Aki Kaurismäki, Pedro Costa, Víctor Erice, Manoel de Oliveira – Centro Histórico (2012)

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Commissioned to promote the sleepy Portuguese city of Guimarães as a 2012 European Capital of Culture, this omnibus curio brings together an illustrious quartet of international cinema auteurs and invites them to roam through picturesque town squares, abandoned industrial sites and the ghostly remains of national history. In the first segment, Finnish favorite Aki Kaurismaki, in customary deadpan mode, finds bleak humor in the comings and goings of a hapless café proprietor whose business and romantic prospects dwindle as he daydreams of dancing. Next, native son Pedro Costa deploys his rigorous formalism (static shots, unstinting gazes, disembodied speech) to interrogate a former Cape Verdean revolutionary who flees the unnerving accusations of a calcified soldier through dead-of-night forays into an enchanted forest. Continue reading

Víctor Erice – El Espíritu de la colmena aka The Spirit of the Beehive (1973)

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Plot Synopsis [AMG]
Widely regarded as a masterpiece of Spanish cinema, this allegorical tale is set in a remote village in the 1940s. The life in the village is calm and uneventful — an allegory of Spanish life after General Franco’s victory in the Spanish Civil War. While their father (Fernando Fernán Gómez) studies bees in his beehive and their mother (Teresa Gimpera) writes letters to a non-existent correspondent, two young girls, Ana (Ana Torrent) and Isabel (Isabel Telleria), go to see James Whale’s Frankenstein at a local cinema. Though they can hardly understand the concept, both girls are deeply impressed with the moment when a little girl gives a flower to the monster. Isabel, the older sister, tells Ana that the monster actually exists as a spirit that you can’t see unless you know how to approach him. Ana starts wandering around the countryside in search of the kind creature. Instead, she meets an army deserter, who is hiding in a barn. The film received critical accolades for its subtle and masterful use of cinematic language and the expressive performance of the young Ana Torrent. Continue reading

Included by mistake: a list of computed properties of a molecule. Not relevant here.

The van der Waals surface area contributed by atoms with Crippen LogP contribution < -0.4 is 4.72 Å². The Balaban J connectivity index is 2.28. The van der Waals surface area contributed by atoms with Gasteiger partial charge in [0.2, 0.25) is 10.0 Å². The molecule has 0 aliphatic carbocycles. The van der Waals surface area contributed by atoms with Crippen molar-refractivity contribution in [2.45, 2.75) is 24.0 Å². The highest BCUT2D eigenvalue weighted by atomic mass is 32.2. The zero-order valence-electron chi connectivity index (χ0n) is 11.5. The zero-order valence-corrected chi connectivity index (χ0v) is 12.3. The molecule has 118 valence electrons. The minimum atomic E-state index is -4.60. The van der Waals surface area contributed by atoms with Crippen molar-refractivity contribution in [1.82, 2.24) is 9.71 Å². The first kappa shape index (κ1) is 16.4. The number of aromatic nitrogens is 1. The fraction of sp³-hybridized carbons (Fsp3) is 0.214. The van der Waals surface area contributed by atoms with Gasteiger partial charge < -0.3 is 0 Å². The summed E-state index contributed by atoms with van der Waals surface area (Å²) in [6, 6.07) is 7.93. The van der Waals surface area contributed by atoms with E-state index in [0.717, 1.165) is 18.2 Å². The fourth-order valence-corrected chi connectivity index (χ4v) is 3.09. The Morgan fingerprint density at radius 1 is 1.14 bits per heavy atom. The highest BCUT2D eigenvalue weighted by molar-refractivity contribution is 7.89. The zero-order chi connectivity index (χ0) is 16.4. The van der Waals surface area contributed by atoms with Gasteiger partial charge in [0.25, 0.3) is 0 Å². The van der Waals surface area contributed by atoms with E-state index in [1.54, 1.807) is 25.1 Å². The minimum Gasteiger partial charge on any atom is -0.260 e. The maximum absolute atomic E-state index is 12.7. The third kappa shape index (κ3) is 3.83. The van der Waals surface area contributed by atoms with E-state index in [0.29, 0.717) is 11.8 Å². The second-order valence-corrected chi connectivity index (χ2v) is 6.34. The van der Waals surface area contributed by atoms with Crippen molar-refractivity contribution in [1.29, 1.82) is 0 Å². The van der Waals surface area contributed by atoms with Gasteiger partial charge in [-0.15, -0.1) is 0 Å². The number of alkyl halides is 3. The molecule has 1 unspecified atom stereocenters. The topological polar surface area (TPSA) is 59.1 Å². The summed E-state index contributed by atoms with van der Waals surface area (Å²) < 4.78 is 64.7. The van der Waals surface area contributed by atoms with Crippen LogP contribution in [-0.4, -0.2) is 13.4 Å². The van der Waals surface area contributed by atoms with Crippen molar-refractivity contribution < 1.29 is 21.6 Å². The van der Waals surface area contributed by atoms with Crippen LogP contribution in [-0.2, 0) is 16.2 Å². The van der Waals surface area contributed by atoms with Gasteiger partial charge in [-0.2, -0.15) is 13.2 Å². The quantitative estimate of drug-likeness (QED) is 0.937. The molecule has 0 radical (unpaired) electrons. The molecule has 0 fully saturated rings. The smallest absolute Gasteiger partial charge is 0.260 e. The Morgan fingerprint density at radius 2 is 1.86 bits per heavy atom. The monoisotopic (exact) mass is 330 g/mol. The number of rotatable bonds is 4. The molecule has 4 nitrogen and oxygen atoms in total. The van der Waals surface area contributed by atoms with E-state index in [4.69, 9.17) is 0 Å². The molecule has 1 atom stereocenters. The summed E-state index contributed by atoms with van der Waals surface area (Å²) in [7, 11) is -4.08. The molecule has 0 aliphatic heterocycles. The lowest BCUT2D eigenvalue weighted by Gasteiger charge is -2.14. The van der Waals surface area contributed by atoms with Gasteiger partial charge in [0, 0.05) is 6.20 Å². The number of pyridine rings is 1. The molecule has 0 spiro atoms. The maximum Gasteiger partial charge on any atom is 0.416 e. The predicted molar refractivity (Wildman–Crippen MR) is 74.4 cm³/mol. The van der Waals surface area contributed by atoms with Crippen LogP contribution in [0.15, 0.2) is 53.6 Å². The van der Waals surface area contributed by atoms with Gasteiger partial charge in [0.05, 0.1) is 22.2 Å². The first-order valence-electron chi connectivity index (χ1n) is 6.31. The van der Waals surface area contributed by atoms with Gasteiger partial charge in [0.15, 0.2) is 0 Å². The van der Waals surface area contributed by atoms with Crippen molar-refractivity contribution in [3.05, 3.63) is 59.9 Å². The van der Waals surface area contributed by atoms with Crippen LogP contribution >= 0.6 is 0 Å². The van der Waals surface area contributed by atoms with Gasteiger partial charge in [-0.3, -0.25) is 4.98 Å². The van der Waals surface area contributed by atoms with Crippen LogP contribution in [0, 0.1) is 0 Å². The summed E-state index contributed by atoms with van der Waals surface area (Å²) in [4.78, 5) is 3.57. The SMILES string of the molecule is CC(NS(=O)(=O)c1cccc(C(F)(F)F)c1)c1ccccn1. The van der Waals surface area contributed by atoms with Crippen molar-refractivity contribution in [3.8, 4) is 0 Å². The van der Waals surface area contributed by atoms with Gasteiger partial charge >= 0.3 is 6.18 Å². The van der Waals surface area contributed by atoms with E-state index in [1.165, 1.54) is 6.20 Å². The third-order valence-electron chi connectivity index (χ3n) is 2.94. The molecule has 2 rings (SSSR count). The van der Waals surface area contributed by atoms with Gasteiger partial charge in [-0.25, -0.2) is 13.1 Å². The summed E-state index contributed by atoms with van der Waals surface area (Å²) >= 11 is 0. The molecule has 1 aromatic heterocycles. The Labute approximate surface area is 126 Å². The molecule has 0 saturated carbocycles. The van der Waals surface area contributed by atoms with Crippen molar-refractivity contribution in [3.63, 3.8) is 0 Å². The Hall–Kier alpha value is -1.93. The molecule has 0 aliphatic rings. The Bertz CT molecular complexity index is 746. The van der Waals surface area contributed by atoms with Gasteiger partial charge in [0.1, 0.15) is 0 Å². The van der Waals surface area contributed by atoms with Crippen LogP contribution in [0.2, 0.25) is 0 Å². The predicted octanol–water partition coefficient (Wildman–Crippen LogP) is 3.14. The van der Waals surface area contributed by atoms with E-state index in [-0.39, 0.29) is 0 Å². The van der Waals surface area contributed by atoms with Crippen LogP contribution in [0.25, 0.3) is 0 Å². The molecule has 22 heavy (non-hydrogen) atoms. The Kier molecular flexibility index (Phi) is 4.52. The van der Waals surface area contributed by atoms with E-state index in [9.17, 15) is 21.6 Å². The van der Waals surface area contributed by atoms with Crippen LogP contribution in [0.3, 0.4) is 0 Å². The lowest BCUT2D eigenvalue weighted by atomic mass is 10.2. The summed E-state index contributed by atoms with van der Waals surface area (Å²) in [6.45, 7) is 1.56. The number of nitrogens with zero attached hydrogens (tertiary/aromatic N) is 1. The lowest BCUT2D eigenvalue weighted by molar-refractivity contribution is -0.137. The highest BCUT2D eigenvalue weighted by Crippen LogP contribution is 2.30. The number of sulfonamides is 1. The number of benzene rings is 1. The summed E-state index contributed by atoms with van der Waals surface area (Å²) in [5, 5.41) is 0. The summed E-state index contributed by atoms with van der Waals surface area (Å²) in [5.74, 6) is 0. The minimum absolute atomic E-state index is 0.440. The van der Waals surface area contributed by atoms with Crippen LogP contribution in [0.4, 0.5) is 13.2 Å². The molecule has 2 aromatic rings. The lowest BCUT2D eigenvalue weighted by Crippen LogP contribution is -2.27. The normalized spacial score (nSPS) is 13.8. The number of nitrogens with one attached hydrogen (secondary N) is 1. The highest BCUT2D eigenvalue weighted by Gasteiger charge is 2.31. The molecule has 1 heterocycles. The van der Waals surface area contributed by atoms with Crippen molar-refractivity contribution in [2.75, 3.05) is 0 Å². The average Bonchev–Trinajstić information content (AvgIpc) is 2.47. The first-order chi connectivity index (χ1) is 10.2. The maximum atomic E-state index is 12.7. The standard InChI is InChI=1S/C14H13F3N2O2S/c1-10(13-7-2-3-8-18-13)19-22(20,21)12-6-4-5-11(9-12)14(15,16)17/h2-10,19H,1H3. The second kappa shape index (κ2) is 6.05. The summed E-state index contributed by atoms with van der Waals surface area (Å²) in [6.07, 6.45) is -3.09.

Victor Erice, Claudio Guerín & José Luis Egea – Los Desafíos aka The Challenges (1969)

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Synopsis:
Dean Selmier plays an expatriate American in each story of this trilogy. Francisco Rabal and his family star in the first feature filmed at the Rabal family home in Madrid. An over aggressive American soldier tries to put the moves on his wife and daughter before he is clubbed and thrown into the swimming pool. Part two finds a hippie couple slain at the country home of a wealthy local (Alfredo Mayo) after the young woman is offered to him for money and the boy makes love to the man’s wife. In part three, an American man, a Cuban girl, two Spanish students and a chimpanzee throw a dance party before the American plants a bomb that destroys everyone. (allmovie)
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Victor Erice & Abbas Kiarostami – Erice Kiarostami: Correspondences (2006)

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The potent work of two filmmakers from diverse backgrounds are bought together in this book. Correspondence uniquely presents the work of two filmmakers who share a profound and deliberate vision, in spite of their vastly different backgrounds. The work of Spaniard Victor Erice and Iranian Abbas Kiarostami share a common preoccupation with investigating the tension that exists between the individual and society. As filmmakers, they are both intensely independent, determined to advance the expressive potential and capacity of cinema. Working in contemporary cinema, these two quintessential figures often purposely recapture the stark and primal character developed by early cinema pioneers. Continue reading